Despite inhabiting a quarter of the world’s population, South Asia is a region that has often been overlooked. The South Asian Symposium, held by the St Andrews South Asian Society (Sanskriti) and in partnership with The Lafayette Club, Scores Consultancy Group, and The St Andrews Economist was one of the university’s first events talking about the region’s political and economic placement in the world. With most events of nature being Western-centric and now shifting to having a focus on China’s relationship with the West, the unique event sparks interesting conversation about one of the most densely populated regions in the world and its economic potential.
The symposium which was moderated by Satyajit Mohanan, the President of the South Asian Society, featured three prolific speakers. Dr. Harsha de Silva, a Member of Parliament from Sri Lanka, was the former Deputy Minister of Foreign Affairs and Minister of Economic Reform and Public Distribution. He gave an informative viewpoint about Sri Lanka’s past and present connection within the region. Dr de Silva highlighted Sri Lanka’s history as a trading hub and the importance of utilizing its strengths in this area. The Pandemic was something that was often touched upon as well, and Dr de Silva gave an insightful suggestion that despite trading restrictions that have been brought on by the Pandemic, the best choice for the region would be to remember to look ahead and to “build bridges, not walls around the Pandemic.”
This perspective from a relatively smaller member of the South Asian Region highlights an important point of being able to integrate and effectively utilize all members of the region’s strengths to create growth, not just the larger members. Dr de Silva also addressed some of the current issues that Sri Lanka and the South Asia region are facing, particularly its current underuse of interregional trading. The lack of value that The South Asian Association for Regional Cooperation (SAARC) has produced emphasizes the lack of integration between nations in the region. This was a common view among the speakers, and again emphasized the importance of collaboration.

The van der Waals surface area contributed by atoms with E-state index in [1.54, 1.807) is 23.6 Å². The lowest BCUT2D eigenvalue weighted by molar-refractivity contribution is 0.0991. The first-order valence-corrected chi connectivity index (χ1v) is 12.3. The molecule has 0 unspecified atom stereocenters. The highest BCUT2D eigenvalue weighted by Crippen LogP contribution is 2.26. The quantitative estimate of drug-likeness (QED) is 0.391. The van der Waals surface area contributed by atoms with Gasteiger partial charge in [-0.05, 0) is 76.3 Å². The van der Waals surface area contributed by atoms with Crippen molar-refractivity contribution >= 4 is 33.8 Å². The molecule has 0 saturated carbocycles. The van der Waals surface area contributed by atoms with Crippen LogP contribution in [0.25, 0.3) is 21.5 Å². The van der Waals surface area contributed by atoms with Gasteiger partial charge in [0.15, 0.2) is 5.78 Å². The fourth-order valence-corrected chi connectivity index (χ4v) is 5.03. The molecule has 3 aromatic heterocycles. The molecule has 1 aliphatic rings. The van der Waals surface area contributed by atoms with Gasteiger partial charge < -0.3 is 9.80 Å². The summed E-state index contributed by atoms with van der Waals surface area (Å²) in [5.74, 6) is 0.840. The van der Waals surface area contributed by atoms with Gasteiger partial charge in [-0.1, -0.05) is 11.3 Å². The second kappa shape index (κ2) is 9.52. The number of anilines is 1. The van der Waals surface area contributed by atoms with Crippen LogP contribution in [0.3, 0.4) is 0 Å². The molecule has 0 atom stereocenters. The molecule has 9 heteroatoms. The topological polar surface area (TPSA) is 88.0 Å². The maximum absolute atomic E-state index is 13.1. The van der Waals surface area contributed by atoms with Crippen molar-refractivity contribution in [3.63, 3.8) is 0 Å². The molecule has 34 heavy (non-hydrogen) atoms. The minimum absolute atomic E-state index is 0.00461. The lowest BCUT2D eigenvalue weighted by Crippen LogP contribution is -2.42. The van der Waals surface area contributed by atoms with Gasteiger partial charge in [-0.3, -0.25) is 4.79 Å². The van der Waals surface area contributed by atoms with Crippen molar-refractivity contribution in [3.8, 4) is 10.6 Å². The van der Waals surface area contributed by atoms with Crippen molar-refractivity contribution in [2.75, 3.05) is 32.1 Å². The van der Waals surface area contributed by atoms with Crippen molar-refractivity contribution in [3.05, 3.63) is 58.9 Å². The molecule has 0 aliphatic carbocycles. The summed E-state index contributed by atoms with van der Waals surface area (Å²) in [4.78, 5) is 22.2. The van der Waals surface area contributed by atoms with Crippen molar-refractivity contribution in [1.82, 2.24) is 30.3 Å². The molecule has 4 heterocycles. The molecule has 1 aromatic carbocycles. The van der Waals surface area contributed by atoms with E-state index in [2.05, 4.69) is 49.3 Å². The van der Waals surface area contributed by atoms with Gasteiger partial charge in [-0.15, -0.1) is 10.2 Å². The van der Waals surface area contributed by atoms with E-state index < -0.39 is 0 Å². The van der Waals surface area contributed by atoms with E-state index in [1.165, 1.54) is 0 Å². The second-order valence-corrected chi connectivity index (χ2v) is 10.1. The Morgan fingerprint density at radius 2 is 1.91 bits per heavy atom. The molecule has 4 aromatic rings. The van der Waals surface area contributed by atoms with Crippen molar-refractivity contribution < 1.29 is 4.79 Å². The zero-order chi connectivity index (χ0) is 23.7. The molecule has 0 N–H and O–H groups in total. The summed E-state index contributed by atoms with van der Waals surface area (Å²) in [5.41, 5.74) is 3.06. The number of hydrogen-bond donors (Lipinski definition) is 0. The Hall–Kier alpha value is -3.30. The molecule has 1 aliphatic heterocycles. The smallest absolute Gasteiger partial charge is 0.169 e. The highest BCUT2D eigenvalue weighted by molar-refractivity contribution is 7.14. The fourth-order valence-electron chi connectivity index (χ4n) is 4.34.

The symposium also featured Mr. Karti Chidambaram, a Member of Parliament of the Republic of India. As a member of India’s principal opposition party, the Indian National Congress, Mr. Chidambaram gave an informative criticism of the current government’s preference of nationalism, and similarly to Dr de Silva, advocated for having a more internationalist, integrated, and liberal view of how region members can work together.
As the largest country in the region, India has great potential to contribute enormously to South Asia. Mr. Chidambaram specifically highlighted India’s very young and ambitious workforce and the potential that comes along with this demographical blessing. However, Mr. Chidambaram also addressed the factors that have caused India to struggle to tap into this potential, with many issues being applicable to the wider struggles of the region as well. These issues include a lack of universally accessible, high-quality education, as well as having a Brain Drain problem. Mr. Chidambaram’s suggested that the country would need to develop its infrastructure to create an environment that can effectively develop a skilled workforce, as well as one that entices them to stay. Bettering infrastructure not only allows India and other countries in the region to leverage its own current strengths but also would create vast opportunities for the region as a whole by improving interregional links.